But we can predict that policies based on the notion of family and community care will not suffice. It is one of the right ways to go, but it won't work for everyone. As I've already suggested, the nature of family ties will be very different from now. The young are moving out of rural regions, to be educated and to find jobs and lifestyle, so family care will be less available. Many older people are, sadly, moving out of their home communities into supposed 'lifestyle' regions, only to find there are no services, fewer facilities they can access, and not much of a lifestyle anyway.
Regional inequalities will thus be a feature of future aged care, and governments must ensure equity without uniformity. That means a much more local, more democratically responsive approach to the provision of any sort of services for the aged.
The aging population, especially the Baby Boomers, are the arch individualists of the new age, not conservative conformists willing to accept blanket coverage. We have to devise new ways of engaging them in planning and running the sorts of services that suit them, in their unique communities, and in their own unique ways.
Perhaps the biggest revolution that will come about because of an aging population will be in the workplace. Already, the Information Age has made us realise we may do work, yet not have a 'job'. Many of us are already 'portfolio workers', global wanderers selling our skills and expertise to whoever will pay, wherever they may be. The 'Grey Nomads' of the future are less likely to be old couples wandering the outback in their caravans, than they will be experienced workers operating flexibly on a national and international scale.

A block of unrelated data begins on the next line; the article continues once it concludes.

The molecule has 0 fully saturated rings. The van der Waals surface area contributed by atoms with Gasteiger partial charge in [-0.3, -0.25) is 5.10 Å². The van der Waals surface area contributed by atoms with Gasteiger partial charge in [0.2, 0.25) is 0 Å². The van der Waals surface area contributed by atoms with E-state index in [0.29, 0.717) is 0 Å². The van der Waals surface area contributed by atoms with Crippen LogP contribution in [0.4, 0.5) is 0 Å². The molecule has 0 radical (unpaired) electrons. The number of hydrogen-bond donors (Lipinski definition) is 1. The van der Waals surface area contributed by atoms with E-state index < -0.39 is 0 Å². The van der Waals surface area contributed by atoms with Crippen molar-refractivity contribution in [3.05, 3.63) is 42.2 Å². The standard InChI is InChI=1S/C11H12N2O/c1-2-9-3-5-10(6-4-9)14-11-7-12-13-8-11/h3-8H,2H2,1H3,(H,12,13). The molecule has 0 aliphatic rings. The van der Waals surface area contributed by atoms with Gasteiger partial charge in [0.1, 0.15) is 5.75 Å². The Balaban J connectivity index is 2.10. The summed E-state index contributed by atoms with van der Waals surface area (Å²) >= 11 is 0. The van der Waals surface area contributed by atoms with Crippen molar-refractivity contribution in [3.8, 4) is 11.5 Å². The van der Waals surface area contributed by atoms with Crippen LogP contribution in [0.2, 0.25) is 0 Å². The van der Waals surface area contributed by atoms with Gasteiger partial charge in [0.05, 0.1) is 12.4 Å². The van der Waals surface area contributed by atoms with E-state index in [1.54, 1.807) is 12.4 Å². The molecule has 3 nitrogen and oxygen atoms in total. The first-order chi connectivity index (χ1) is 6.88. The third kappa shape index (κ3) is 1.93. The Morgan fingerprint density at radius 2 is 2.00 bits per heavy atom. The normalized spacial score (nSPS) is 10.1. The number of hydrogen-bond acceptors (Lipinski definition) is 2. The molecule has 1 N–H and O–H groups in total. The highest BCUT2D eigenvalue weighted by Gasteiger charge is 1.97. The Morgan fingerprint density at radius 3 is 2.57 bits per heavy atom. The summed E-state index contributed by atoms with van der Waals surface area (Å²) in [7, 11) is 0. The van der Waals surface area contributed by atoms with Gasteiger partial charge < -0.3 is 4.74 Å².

The workplace is probably the most resistant institution of all. Designed for an industrial age, where hierarchy, authority, bureaucratic specialisation and male skills were dominant, and still run largely by male managers who have not understood how much the world has changed, most workplaces today are dysfunctional and damaging to quality of life. The notion that workplaces are becoming 'family-friendly' is a joke. A few are. But most still expect their employees to turn up at the same time every day, work long hours (many of the extra hours without pay), work in the same way as everyone else regardless of differing styles and skills. Ask for time off to care for a sick child, or take poor old Mum to the doctor; ask for a flexible time schedule; ask to be allowed to work from home a couple of days a week or, worse, to job-share with someone you know you could cooperate with; and you're already on the 'Mummy Track' or the 'Daddy Track', not worth promoting, not really committed to the firm.